Chris Byaruhanga

Chris Byaruhanga

I am currently working with Uganda National Roads Authority (UNRA) as a Network Planning Engineer under the Directorate of Network Planning and Engineering. I am responsible for collection of road network and bridge condition data (visual condition assessments and surface condition assessment using ROMDAS (Road Measurement Data Acquisition System) to determine roughness and rut depth, structural condition assessment using Falling weight Deflectometer (FWD), preparation, design and implementation of appropriate Asset Management Strategies and investment plans. Development of Road Investment Plans based on a rational asset management approach to optimize budgetary allocation and road asset renewal decisions. I am also responsible for updating and maintaining the road and bridge Asset Management systems as well as participation in the formulation of appropriate asset management policies. 

The Uganda National Roads Authority (UNRA) is a government agency mandated to develop and maintain the national roads network, advise the government on general roads policy, contribute to the addressing of national transport concerns, and perform certain other functions. UNRA is charged with, among other things, the selection of contractors, the supervision of construction, the scheduling of maintenance, and the prioritization of national roadworks. 

ITS exposed me to Transport Planning and Policy, Transport modelling, Transport Data Collection and Analysis, Deterioration and Maintenance of Infrastructure, Design of infrastructure, Traffic management, Public transport Planning and Management etc. due to a number of practical assignments during my postgraduate which are very useful to my current job and even in my previous employment. During the interview for my current position, I was asked a question about structural condition assessment; this obviously and much more is what I studied in the DAMP module; so I explained the use of FWD in assessing the structural condition and I thought maybe even the FWD was not known and used here in Uganda. Interestingly when I reported working, one of the first assignments involved the use of FWD. In addition, I have had a number of employment opportunities ever since my postgraduate study at Leeds.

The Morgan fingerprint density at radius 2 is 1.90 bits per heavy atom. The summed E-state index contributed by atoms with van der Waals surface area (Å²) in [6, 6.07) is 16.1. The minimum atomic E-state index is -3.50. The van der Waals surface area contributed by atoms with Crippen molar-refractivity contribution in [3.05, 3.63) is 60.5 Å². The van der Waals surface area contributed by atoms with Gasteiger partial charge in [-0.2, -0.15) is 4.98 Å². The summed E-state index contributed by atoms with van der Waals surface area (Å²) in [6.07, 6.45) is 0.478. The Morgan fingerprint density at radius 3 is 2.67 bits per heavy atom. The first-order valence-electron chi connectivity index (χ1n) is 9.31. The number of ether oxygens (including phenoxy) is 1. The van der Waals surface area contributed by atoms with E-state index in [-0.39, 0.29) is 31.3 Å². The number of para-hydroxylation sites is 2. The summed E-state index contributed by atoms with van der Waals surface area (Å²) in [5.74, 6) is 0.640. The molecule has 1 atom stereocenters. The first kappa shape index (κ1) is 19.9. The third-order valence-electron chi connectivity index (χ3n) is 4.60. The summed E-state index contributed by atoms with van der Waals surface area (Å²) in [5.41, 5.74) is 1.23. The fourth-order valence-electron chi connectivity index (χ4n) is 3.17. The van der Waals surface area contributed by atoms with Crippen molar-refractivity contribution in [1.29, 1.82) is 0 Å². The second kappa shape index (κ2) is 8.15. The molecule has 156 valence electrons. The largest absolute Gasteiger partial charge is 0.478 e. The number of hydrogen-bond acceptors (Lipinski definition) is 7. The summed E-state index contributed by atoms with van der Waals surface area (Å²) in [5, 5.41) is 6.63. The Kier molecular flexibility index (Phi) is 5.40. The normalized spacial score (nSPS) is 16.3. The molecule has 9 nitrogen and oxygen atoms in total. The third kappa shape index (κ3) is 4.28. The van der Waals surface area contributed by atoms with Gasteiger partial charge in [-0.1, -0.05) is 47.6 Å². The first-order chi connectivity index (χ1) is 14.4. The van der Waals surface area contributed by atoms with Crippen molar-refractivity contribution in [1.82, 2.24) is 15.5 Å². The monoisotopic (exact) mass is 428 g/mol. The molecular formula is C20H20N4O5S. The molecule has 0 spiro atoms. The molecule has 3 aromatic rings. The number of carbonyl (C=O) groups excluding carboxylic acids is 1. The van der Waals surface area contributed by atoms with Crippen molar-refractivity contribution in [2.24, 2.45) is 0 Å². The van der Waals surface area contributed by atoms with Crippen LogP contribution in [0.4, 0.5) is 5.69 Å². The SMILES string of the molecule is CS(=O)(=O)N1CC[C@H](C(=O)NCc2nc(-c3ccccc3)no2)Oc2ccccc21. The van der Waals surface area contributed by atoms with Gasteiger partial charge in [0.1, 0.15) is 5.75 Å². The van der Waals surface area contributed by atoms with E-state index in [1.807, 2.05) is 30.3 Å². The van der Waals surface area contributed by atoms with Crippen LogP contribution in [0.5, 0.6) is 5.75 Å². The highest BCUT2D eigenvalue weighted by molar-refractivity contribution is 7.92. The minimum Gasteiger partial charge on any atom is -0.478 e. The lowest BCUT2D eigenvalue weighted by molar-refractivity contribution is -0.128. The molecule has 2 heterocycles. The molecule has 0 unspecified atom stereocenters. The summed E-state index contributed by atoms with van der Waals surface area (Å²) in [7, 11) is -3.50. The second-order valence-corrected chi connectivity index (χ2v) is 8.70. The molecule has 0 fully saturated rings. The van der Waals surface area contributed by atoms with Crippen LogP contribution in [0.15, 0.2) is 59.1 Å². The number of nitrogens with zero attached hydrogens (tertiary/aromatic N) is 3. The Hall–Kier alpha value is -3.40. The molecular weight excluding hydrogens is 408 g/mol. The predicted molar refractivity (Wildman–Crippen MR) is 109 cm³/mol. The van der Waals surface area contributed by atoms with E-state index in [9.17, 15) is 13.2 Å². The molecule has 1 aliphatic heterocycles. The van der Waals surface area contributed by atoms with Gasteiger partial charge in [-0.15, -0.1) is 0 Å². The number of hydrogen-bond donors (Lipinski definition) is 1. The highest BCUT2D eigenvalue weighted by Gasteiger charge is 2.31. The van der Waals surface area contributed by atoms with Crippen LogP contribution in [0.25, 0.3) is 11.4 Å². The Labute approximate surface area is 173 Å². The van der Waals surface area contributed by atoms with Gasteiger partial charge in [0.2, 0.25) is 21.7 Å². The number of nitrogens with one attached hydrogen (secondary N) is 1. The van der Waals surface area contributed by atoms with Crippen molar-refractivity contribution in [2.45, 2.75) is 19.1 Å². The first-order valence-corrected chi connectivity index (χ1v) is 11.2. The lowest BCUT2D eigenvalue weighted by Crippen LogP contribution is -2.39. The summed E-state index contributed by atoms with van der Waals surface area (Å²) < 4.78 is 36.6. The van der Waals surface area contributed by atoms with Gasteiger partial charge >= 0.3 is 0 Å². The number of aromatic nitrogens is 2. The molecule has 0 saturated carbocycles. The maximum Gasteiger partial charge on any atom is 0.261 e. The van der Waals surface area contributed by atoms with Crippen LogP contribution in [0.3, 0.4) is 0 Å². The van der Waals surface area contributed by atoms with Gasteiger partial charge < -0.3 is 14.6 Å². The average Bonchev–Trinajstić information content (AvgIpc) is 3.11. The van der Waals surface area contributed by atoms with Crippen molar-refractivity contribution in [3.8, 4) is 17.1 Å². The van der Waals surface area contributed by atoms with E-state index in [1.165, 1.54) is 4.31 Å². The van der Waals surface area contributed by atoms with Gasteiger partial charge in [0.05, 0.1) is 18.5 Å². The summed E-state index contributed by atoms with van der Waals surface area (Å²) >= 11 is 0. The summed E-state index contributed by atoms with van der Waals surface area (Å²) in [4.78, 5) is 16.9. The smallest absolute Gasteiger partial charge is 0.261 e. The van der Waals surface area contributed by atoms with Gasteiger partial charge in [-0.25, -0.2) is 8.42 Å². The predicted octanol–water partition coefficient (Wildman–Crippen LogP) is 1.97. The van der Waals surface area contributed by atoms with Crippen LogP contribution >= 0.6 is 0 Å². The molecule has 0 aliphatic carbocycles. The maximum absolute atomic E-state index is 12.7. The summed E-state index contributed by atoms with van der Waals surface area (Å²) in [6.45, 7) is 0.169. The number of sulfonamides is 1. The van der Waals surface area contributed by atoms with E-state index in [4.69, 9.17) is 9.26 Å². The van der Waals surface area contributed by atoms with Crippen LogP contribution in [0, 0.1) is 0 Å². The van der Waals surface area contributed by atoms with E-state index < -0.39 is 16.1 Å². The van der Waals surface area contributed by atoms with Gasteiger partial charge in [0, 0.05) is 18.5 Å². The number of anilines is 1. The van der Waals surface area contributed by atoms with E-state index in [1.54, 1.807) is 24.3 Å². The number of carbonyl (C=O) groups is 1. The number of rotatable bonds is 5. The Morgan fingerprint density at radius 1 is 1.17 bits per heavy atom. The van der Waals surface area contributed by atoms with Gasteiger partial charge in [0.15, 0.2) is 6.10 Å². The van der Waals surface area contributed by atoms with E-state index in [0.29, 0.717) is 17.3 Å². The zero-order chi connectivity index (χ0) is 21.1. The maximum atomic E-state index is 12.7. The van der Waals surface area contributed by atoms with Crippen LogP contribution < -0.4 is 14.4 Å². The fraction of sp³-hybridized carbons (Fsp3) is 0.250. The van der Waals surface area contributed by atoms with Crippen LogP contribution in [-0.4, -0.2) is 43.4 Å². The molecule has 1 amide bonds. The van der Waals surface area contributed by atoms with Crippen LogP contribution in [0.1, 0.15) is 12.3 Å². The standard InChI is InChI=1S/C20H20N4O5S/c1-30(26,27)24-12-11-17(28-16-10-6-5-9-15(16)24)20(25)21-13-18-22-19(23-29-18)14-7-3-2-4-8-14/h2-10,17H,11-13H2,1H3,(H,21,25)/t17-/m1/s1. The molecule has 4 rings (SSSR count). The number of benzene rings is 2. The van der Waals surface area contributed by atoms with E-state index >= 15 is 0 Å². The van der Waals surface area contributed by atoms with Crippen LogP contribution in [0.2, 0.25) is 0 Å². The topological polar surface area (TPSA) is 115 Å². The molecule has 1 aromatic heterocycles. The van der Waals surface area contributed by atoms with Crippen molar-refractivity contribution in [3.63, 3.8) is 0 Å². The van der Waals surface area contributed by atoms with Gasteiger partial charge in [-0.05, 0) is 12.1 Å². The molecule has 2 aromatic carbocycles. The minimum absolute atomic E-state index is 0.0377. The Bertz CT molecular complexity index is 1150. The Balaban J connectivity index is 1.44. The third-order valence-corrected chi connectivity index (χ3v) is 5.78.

Before joining UNRA, I was working with Kampala Capital City Authority (KCCA) as a Technical Specialist involved in supervision and monitoring the project works Under Kampala Institutional and Infrastructure project (KIIDP 2) funded by World bank. This involved dualling/upgrading of a number of roads and Signalization (Installing traffic lights) of Fairway, Kabila and Bwaise, Sir Apollo Kaggwa, Gaddafi, Nakulabye, Bukessa, and Kira Road Police Station. The area of interest in this was the signalization of junctions which I studied at Leeds University. KCCA is mandated, among other things, to plan, develop and maintain the city infrastructure.